But I guess I need to respond to some of the reactions to my post yesterday about Libya and Obama's judgment. I could pretty much ignore Brian Doherty and Doug Mataconis, who simply find it risible that I think well of Obama in the first place, but today Glenn Greenwald decided to jump in. After an apparent attempt to win a gold medal in the insult Olympics by comparing me to Britney Spears, he concedes that trust does play a role when you're deciding who to vote for:

But that's in a different universe than deciding that — once they're in power — you're going to relinquish your own critical faculties and judgment to them as a superior being, which is exactly what Drum (and Spears) announced they were doing...."[T]hinking" that way is an absolute abdication of the duties of citizenship, which compel holding leaders accountable and making informed judgment about their actions (it's a particularly bizarre mindset for someone who seeks out a platform and comments on politics for a living). It's also dangerous, as it creates a climate of unchecked leaders who bask in uncritical adoration. I honestly don't understand why someone who thinks like Drum — whose commentary I've usually found worthwhile — would even bother writing about politics; why not just turn over his blog to the White House to disseminate Obama's inherently superior commentary? And what basis does Drum have for demanding that Obama inform him or the nation of the rationale for his decisions, such as going to war in Libya; since Drum is going to trust Obama's decisions as intrinsically more worthwhile, wouldn't such presidential discussions be a superfluous act?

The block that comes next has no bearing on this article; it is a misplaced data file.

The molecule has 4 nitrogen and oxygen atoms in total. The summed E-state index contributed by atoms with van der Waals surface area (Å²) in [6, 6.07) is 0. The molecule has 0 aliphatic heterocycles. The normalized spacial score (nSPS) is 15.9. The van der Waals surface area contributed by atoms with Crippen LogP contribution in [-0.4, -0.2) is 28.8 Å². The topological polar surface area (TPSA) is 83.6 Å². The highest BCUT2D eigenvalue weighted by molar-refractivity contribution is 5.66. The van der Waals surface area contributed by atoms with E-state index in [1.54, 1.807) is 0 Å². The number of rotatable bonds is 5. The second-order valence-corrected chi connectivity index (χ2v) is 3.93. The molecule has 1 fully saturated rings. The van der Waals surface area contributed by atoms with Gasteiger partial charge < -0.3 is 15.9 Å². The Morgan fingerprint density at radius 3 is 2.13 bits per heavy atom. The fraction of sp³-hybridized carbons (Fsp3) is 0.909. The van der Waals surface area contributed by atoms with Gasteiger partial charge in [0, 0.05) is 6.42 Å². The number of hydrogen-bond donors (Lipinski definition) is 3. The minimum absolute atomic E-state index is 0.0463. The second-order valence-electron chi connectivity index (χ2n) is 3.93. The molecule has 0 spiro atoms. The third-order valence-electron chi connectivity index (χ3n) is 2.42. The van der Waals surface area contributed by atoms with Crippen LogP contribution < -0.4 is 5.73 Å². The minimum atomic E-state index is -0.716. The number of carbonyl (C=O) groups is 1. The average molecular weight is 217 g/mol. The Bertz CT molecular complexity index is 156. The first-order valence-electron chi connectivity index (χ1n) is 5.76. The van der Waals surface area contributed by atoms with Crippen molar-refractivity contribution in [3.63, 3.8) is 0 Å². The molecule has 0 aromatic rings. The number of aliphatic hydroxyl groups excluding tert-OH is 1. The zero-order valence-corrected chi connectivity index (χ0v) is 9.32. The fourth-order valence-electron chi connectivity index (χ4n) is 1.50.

This strikes me as an appallingly hostile reading of what I wrote, especially for anyone who's followed my writing and knows perfectly well that I haven't reliquished my critical faculties to anyone. Still, I wrote yesterday's post hastily and maybe my intent wasn't as clear as it could have been. So let's take a second crack at it.